Like Toland, with whom he was on intimate terms, Anthony Ashley Cooper, the Third Earl of Shaftesbury, shared the ambition of subjecting the Anglican church’s authority to the good of political society. Lawrence Klein has convincingly argued that Shaftesbury was engaged in a broad project: generating a polite culture in England capable of replacing both the Court and the Church as institutional sources of political authority. Shaftesbury therefore contrasts the relationship between politics and religion in antiquity with the modern world in such a way as to favour the former. In his “Letter concerning Enthusiasm,” first published in 1708 and republished in 1711 as part of his popular Characteristics, Shaftesbury observes that religious superstition and enthusiasm are the cause of great public disturbances in modern times. In order to counteract these excesses, Shaftesbury focuses on a Plutarchan account of personal character, proposing that the free exercise of wit, taste, and politeness by men of good character will balance the bad character of religious enthusiasts. The best “Security against Superstition: [is] To remember, that there is nothing in GOD but what is Godlike; and that He is either not at all, or truly and perfectly Good.” To love the public and promote universal good, Shaftesbury insists, is surely the most rational conclusion derived from a reflection upon the necessarily beneficent divine attributes. This is a conclusion of Socratic introspection which simultaneously moderates our nature and protects against the kind of bad personal character which succumbs to superstition or enthusiasm. Shaftesbury explicitly presents Plutarch as an exemplar of this good character:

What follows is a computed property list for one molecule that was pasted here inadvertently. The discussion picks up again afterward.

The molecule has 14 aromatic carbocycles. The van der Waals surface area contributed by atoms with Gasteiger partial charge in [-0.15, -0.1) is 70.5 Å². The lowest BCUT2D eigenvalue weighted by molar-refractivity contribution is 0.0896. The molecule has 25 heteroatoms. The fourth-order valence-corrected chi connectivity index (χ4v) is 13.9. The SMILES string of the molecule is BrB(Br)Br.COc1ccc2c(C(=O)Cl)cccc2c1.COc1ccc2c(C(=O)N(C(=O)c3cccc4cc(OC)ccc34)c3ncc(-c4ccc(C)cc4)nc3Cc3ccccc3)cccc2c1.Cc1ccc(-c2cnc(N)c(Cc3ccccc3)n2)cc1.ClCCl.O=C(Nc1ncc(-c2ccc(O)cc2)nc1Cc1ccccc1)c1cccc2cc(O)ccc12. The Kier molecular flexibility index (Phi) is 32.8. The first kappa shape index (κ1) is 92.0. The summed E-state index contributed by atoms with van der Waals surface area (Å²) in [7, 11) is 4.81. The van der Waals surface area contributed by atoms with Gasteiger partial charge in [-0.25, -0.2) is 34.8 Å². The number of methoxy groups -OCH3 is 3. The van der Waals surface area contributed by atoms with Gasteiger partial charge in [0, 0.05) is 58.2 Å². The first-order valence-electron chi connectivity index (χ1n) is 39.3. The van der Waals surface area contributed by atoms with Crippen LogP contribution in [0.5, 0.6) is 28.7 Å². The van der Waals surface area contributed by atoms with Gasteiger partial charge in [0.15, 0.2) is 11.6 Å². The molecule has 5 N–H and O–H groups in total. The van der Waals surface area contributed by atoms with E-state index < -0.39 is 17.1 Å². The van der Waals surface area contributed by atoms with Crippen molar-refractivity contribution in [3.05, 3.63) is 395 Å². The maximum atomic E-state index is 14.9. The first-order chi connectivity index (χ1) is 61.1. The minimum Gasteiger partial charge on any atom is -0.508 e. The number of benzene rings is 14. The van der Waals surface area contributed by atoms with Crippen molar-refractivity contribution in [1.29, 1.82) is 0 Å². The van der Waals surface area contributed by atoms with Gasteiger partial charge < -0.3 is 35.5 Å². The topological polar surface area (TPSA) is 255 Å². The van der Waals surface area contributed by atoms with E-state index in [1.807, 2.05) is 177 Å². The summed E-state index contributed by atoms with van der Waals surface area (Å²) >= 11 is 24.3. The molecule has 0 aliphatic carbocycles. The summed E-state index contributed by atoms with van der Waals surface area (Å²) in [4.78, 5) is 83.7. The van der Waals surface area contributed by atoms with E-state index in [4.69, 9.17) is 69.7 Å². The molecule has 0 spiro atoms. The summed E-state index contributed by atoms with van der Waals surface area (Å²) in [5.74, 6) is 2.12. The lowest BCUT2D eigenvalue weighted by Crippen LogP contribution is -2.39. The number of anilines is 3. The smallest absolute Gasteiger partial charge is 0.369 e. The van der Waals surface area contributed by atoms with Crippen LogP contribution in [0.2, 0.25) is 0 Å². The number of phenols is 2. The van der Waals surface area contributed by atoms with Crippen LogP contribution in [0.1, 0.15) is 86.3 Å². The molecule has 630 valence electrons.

“How different an Air and Aspect the good and virtuous were presum’d to carry with them to the Temple, let PLUTARCH singly, instead of many others, witness, in his excellent Treatise of Superstition; and in another against the Epicurean Atheism, where it will plainly enough appear what share GOOD HUMOUR had in that which the politer Antients esteem’d as Piety, and true Religion.”